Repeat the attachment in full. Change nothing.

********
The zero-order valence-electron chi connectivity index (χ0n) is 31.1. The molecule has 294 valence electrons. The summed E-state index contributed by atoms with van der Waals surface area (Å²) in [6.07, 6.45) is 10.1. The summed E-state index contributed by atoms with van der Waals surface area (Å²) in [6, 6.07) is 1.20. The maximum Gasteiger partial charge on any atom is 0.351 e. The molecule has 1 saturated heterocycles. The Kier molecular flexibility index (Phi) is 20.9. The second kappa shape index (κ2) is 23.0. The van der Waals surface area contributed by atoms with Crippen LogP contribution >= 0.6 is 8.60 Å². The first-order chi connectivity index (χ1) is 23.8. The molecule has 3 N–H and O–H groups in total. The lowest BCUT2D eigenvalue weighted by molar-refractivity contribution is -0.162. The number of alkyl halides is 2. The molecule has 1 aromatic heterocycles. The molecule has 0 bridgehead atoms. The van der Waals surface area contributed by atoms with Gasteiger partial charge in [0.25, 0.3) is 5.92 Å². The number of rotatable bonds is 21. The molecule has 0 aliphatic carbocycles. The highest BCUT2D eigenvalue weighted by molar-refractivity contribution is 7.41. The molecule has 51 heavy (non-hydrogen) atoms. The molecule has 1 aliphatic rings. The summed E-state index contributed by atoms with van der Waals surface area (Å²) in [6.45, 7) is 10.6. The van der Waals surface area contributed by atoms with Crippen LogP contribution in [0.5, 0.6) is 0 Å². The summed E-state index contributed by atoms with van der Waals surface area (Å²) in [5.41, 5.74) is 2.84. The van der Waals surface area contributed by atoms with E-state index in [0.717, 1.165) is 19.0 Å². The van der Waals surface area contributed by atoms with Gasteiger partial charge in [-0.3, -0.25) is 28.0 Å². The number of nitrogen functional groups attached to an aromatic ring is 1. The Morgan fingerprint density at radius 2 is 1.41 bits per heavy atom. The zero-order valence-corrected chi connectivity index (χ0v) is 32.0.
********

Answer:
The zero-order valence-electron chi connectivity index (χ0n) is 31.1. The molecule has 294 valence electrons. The summed E-state index contributed by atoms with van der Waals surface area (Å²) in [6.07, 6.45) is 10.1. The summed E-state index contributed by atoms with van der Waals surface area (Å²) in [6, 6.07) is 1.20. The maximum Gasteiger partial charge on any atom is 0.351 e. The molecule has 1 saturated heterocycles. The Kier molecular flexibility index (Phi) is 20.9. The second kappa shape index (κ2) is 23.0. The van der Waals surface area contributed by atoms with Crippen LogP contribution >= 0.6 is 8.60 Å². The first-order chi connectivity index (χ1) is 23.8. The molecule has 3 N–H and O–H groups in total. The lowest BCUT2D eigenvalue weighted by molar-refractivity contribution is -0.162. The number of alkyl halides is 2. The molecule has 1 aromatic heterocycles. The molecule has 0 bridgehead atoms. The van der Waals surface area contributed by atoms with Gasteiger partial charge in [0.25, 0.3) is 5.92 Å². The number of rotatable bonds is 21. The molecule has 0 aliphatic carbocycles. The highest BCUT2D eigenvalue weighted by molar-refractivity contribution is 7.41. The molecule has 51 heavy (non-hydrogen) atoms. The molecule has 1 aliphatic rings. The summed E-state index contributed by atoms with van der Waals surface area (Å²) in [6.45, 7) is 10.6. The van der Waals surface area contributed by atoms with Crippen LogP contribution in [0.5, 0.6) is 0 Å². The summed E-state index contributed by atoms with van der Waals surface area (Å²) in [5.41, 5.74) is 2.84. The van der Waals surface area contributed by atoms with E-state index in [0.717, 1.165) is 19.0 Å². The van der Waals surface area contributed by atoms with Gasteiger partial charge in [-0.3, -0.25) is 28.0 Å². The number of nitrogen functional groups attached to an aromatic ring is 1. The Morgan fingerprint density at radius 2 is 1.41 bits per heavy atom. The zero-order valence-corrected chi connectivity index (χ0v) is 32.0.